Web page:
This spring, a seventh Argo Tea location opens in the South Loop; by 2008, the company’s founders-Arsen Avakian, 31; Daniel Lindwasser, 49; and Simon Simonian, 31-aim to have expanded beyond Chicago. Chicago interviewed Avakian, who explained that the name Argo references the trio’s Mediterranean heritage as well as the mythological hero Jason and his Argonauts: “Like Jason, we want to help American customers discover a new world of tea.”
by Ceil Miller Bouchet
Q: When you opened the first Argo in 2003, did you know that the loose-leaf tea trend was on the rise?
A: We knew that specialty loose-leaf tea was one of the fastest-growing segments in the beverage industry. But we were more interested in taking a Starbucks-like model and applying it to tea.
Q: Argo does seem more similar to Starbucks than a Victorian teashop.
A: We serve over 20,000 customers per week. That means our operational flow has to be set up to serve quickly and consistently. For example, we brew tea concentrates up daily in vats at the Randolph Street store and send them to other locations, where they’re then diluted on a drink-by-drink basis.
Q: What did you learn by starting your own business?
A: We were creating a new market segment. It took more time than we thought to build a solid team, form a crisp and sharp brand name, put the technology in place to ensure consistent quality, nurture good relationships with suppliers. We decided we wouldn’t take short cuts with any of these things. So we take it slow and only open a new branch once the previous one is profitable.
Q: What about social responsibility in procurement? Most tea comes from really poor regions of the world.
A: We’ve taken the time to develop individual relationships with our suppliers, who are mostly specialty plantations in Asia. And we have an intimate knowledge and control of where the tea’s coming from and how it’s transported. Unfortunately, the social and economic conditions of many Asian countries aren’t conducive to fair trade practices. But there is a movement, even among large tea companies like Lipton, toward more of a fair trade mentality. We support fair trade. But it’s difficult to implement, being a smaller company.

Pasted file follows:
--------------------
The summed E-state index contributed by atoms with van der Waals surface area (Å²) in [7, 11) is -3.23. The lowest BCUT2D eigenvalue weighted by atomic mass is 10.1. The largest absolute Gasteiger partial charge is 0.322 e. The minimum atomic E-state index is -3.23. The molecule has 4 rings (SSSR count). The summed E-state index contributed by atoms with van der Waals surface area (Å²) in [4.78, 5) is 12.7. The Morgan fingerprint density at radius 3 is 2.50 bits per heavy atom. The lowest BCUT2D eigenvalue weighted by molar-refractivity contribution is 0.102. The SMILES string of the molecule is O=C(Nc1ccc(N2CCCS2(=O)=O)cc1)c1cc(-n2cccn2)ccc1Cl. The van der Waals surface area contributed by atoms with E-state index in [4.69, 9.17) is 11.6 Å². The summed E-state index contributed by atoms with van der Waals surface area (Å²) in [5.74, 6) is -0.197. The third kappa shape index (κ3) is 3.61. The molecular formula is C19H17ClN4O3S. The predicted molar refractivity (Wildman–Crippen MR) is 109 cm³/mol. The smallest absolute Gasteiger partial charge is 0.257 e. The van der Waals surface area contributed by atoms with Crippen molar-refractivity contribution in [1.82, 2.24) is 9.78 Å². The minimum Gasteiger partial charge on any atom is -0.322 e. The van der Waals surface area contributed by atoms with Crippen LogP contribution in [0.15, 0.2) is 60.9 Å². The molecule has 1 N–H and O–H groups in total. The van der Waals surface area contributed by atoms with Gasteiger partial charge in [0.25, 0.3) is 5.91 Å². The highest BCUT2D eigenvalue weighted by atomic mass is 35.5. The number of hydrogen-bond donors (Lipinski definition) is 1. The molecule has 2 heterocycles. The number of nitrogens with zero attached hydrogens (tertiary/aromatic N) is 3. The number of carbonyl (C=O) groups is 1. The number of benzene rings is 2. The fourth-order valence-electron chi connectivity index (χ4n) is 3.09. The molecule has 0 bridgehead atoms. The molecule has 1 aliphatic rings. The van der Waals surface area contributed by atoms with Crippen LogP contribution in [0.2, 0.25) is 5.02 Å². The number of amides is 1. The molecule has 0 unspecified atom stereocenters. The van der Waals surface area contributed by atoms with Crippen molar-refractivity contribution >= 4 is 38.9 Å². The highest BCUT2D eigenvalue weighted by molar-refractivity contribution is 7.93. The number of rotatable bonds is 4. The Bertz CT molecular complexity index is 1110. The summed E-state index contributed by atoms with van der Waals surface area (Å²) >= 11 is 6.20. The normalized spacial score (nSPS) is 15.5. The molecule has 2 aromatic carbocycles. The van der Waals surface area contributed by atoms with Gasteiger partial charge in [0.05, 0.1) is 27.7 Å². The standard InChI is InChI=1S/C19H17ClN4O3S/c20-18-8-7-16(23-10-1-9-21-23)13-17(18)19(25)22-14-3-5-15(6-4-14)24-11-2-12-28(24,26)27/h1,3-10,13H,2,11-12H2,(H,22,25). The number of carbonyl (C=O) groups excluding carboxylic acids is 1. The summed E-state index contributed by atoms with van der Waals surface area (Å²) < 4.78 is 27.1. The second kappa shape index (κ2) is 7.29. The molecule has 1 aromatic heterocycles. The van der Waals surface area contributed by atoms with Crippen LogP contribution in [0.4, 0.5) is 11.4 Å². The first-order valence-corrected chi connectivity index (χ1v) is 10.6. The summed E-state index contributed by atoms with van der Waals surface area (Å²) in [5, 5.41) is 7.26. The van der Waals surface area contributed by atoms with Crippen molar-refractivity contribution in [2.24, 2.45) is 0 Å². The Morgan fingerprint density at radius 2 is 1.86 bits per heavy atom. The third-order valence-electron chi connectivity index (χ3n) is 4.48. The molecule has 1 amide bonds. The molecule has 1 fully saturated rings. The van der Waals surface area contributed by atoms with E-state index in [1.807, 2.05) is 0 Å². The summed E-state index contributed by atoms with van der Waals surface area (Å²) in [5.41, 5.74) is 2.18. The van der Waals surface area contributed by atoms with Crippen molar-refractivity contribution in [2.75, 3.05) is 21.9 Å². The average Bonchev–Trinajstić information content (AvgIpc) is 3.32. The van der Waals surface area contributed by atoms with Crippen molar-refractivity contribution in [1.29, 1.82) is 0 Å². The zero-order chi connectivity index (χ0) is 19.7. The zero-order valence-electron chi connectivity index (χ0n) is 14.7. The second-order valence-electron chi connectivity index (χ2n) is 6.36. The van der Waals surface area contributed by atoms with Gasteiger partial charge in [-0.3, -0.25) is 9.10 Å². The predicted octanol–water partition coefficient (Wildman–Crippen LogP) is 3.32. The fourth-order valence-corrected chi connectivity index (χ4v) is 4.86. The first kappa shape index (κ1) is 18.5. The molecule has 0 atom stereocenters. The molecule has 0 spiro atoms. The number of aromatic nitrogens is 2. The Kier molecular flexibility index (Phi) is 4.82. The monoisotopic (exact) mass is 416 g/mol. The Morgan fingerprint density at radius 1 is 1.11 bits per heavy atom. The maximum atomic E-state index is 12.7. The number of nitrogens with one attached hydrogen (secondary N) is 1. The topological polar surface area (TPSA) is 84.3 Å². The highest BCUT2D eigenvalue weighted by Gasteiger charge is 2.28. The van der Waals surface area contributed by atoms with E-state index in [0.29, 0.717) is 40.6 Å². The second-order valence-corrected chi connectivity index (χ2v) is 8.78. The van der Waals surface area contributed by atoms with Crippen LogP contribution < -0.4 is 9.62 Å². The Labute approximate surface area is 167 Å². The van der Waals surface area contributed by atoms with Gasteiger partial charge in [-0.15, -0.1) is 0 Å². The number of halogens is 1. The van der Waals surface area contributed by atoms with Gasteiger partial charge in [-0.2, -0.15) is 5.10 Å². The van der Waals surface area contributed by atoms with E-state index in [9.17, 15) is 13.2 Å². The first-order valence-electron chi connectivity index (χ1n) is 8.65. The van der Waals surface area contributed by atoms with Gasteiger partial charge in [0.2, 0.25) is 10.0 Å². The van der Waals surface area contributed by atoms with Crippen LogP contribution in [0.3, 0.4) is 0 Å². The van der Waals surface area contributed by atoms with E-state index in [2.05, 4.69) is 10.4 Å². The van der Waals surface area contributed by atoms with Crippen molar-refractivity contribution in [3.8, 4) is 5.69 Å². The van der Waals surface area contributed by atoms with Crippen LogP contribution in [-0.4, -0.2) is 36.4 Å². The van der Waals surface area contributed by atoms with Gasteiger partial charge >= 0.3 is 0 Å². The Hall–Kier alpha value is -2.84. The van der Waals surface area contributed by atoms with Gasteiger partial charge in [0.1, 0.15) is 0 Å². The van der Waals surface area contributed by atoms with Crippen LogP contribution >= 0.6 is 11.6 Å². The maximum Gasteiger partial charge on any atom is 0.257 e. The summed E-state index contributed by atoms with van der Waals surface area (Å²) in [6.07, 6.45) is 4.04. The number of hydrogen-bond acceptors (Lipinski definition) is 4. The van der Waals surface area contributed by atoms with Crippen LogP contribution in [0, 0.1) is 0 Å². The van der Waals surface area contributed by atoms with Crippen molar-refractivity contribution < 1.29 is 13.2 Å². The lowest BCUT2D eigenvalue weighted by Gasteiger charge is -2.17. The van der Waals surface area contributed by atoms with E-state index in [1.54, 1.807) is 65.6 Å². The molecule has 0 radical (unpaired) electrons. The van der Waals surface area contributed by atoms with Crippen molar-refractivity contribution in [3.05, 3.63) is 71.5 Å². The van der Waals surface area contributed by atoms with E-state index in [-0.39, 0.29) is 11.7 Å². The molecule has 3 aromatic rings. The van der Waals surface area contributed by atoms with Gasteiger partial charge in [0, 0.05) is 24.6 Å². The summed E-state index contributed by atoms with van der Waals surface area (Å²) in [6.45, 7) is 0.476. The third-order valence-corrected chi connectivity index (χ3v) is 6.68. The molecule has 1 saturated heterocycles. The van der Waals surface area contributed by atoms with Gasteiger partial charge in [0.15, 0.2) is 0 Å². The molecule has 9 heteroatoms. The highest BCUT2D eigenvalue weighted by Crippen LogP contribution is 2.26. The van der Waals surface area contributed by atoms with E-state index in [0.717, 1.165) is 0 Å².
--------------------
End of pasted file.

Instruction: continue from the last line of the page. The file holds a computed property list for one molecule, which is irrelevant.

Q: I recently tried one of your signature drinks: the hibiscus steamer. It tasted like a Snapple. Do you see any danger in promoting a sweetened drink as healthy?
A: Our beverages are 100 percent natural. We use only unprocessed natural sugar cane juice as a sweetener. It’s not the sweetener that’s unhealthy; sugar’s fine if consumed in moderate quantities.
Q: But hibiscus isn’t really tea.
A: Hibiscus tea is what we call herbal tea, which means that it doesn’t come from the tea bush called Camellia sinensis. But hibiscus is high in vitamin C and, as an herbal drink, blends well with apple cider. The hibiscus steamer is one of our most popular drinks.
A Wine Snob’s Guide to Fine Tea
Tea expert Shashank Goel believes artisanal tea has a lot in common with fine wine. He should know; the India-born Goel owns a 12,000-acre tea estate in the Himalayas. Two years ago, with his wife, Sumita, he launched his own fine tea brand, Ineeka, out of a warehouse in Chicago’s Kinzie industrial corridor. Chicago asked Goel, who commands up to $2,000 per kilo for his specialty Darjeeling at Mariage Frères in Paris (a more affordable Ineeka variety sells at Whole Foods and Wild Oats for $10 a tin), for five ways wine lovers can approach tea.
Photograph: Megan Lovejoy
STEER CLEAR OF ADDED FLAVOR “Let’s say you have a wine bottle and you have not uncorked it. Can you smell the wine? No. Any tea that smells in the dry form is a horrible tea. As soon as fine tea is brewed, you get this beautiful aroma from the infusion in the leaves. If it smells in the dry form, the smell comes from added flavor. They are taking a low-quality product and masking it with flavor.”
GEOGRAPHY MATTERS “Wine comes from a few different types of grape. It is where the wine grows-for an example, in Champagne: that region gives it a certain characteristic. The Darjeeling region is to tea what Champagne is to wine. The Assam region is like Bordeaux.”
AIR IT OUT “Good tea should be steeped four or five minutes; if it is whole leaf tea, even if you steep it longer, it will get stronger and not bitter. [As for reusing the bag] I’m a purist. Would you dilute wine with water? No.”
TEA TASTING IS LIKE A WINETASTING “You look at the dry leaf, you smell the infusion, you taste. You even look at color. Good tea is supposed to have a nice bright color; even black tea should have a golden dark hue and look alive to you.”
TEA AND WINE SHARE THE SAME VOCABULARY “Green tea should be a mellow dry flowery finish. Intense for black teas. White teas generally are extremely, extremely light. It has got a very subtle perfumy taste, a light taste that lingers on. Just like a wine, if you have a great tea, it lingers on.”